Objectives: This study sought to compare the utility of measurement of plasma brain natriuretic peptide (BNP) and N-terminal brain natriuretic peptide (N-BNP) in the diagnosis of heart failure (HF) in patients with acute dyspnea.
Background: Plasma BNP is useful in differentiating HF from other causes of dyspnea in the emergency department. The N-terminal component of BNP has a longer half-life, and in HF increases in plasma N-BNP are proportionately greater.
Methods: We studied 205 patients (average age 70 +/- 14 years) presenting to the emergency department with acute dyspnea. Brain natriuretic peptide was analyzed using a point-of-care test and two locally developed radioimmunoassays. N-terminal BNP was measured using a locally developed radioimmunoassay and a commercially available assay. Final diagnosis of HF was adjudicated by two cardiologists.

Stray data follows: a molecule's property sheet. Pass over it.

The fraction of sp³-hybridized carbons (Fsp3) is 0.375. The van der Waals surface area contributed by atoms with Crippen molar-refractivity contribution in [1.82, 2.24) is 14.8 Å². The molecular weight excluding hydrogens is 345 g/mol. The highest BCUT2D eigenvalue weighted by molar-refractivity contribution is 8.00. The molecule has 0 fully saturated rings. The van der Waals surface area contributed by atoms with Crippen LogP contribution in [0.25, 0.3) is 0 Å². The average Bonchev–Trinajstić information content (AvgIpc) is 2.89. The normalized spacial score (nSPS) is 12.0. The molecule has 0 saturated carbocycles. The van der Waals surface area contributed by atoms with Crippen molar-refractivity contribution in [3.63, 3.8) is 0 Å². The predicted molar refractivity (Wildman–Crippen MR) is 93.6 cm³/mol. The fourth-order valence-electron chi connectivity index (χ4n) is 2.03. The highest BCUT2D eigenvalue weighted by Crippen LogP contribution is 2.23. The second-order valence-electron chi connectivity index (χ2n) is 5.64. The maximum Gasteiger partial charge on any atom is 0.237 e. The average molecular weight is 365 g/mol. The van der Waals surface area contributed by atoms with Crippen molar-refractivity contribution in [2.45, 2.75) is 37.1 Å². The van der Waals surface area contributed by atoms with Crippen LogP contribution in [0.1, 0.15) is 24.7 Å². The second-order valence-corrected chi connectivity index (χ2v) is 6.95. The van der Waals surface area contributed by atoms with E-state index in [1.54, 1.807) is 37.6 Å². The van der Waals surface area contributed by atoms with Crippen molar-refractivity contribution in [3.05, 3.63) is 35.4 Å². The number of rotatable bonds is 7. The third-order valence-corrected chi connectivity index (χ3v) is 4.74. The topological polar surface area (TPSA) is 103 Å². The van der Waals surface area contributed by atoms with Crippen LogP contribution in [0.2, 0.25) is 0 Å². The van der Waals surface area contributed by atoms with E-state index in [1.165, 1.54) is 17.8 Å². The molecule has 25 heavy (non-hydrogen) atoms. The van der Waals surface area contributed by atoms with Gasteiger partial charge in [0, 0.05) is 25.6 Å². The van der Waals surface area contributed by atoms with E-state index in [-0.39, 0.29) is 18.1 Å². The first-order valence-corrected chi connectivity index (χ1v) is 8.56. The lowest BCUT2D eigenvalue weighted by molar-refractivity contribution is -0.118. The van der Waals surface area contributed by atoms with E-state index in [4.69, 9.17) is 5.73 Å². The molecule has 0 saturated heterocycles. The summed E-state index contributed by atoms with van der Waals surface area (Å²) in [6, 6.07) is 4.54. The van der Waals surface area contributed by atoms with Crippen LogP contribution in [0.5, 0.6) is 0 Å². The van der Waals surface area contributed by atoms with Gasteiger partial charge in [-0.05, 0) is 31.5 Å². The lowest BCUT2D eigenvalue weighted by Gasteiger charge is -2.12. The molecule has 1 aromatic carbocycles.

Results: Patients with HF (n = 70) had higher mean levels of both hormones by all assays (p < 0.001 for all). Results with all assays correlated closely (r values between 0.902 and 0.969). Subjects with left ventricular (LV) dysfunction or left-sided valvular disease but no HF had intermediate levels of BNP and N-BNP (lower than subjects with HF, and higher than subjects without HF with no LV dysfunction or left-sided valvular disease) (p < 0.01 for all). Using optimum cut-offs, specificity for the diagnosis of HF ranged between 70% and 89% (highest for the N-BNP assays). Sensitivity ranged between 80% and 94% (highest for the point-of-care BNP assay).
Conclusions: Measurement of BNP or N-BNP is useful in the diagnosis of HF in acute dyspnea. Commercially available assays compare favorably with well-validated laboratory assays. Differences in sensitivity and specificity may influence the assay choice in this setting.